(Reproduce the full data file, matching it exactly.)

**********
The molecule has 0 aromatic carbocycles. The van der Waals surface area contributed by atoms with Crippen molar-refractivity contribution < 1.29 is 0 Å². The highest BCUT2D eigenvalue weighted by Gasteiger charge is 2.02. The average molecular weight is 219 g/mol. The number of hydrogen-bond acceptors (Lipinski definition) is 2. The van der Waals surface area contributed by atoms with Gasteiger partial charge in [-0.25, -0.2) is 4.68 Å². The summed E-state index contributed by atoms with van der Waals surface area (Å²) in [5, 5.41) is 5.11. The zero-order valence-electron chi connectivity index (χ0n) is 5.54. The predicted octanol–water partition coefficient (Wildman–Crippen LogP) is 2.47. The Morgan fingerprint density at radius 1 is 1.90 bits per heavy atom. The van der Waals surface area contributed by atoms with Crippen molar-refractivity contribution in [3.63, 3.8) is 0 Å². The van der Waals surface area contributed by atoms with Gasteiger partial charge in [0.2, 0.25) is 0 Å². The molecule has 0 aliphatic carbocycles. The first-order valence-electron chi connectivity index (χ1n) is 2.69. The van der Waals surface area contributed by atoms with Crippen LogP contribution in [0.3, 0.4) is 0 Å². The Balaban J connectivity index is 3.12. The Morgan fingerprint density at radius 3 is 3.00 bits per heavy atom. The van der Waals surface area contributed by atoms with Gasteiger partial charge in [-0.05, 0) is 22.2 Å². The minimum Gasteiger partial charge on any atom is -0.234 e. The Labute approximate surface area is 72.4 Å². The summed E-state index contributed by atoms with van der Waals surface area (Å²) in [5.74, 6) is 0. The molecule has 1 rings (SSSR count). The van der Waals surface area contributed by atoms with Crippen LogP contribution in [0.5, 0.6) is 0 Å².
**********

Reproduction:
The molecule has 0 aromatic carbocycles. The van der Waals surface area contributed by atoms with Crippen molar-refractivity contribution < 1.29 is 0 Å². The highest BCUT2D eigenvalue weighted by Gasteiger charge is 2.02. The average molecular weight is 219 g/mol. The number of hydrogen-bond acceptors (Lipinski definition) is 2. The van der Waals surface area contributed by atoms with Gasteiger partial charge in [-0.25, -0.2) is 4.68 Å². The summed E-state index contributed by atoms with van der Waals surface area (Å²) in [5, 5.41) is 5.11. The zero-order valence-electron chi connectivity index (χ0n) is 5.54. The predicted octanol–water partition coefficient (Wildman–Crippen LogP) is 2.47. The Morgan fingerprint density at radius 1 is 1.90 bits per heavy atom. The van der Waals surface area contributed by atoms with Crippen molar-refractivity contribution in [3.63, 3.8) is 0 Å². The van der Waals surface area contributed by atoms with Gasteiger partial charge in [0.2, 0.25) is 0 Å². The molecule has 0 aliphatic carbocycles. The first-order valence-electron chi connectivity index (χ1n) is 2.69. The van der Waals surface area contributed by atoms with Crippen LogP contribution in [0.3, 0.4) is 0 Å². The Balaban J connectivity index is 3.12. The Morgan fingerprint density at radius 3 is 3.00 bits per heavy atom. The van der Waals surface area contributed by atoms with Gasteiger partial charge in [-0.05, 0) is 22.2 Å². The minimum Gasteiger partial charge on any atom is -0.234 e. The Labute approximate surface area is 72.4 Å². The summed E-state index contributed by atoms with van der Waals surface area (Å²) in [5.74, 6) is 0. The molecule has 1 rings (SSSR count). The van der Waals surface area contributed by atoms with Crippen LogP contribution in [0.5, 0.6) is 0 Å².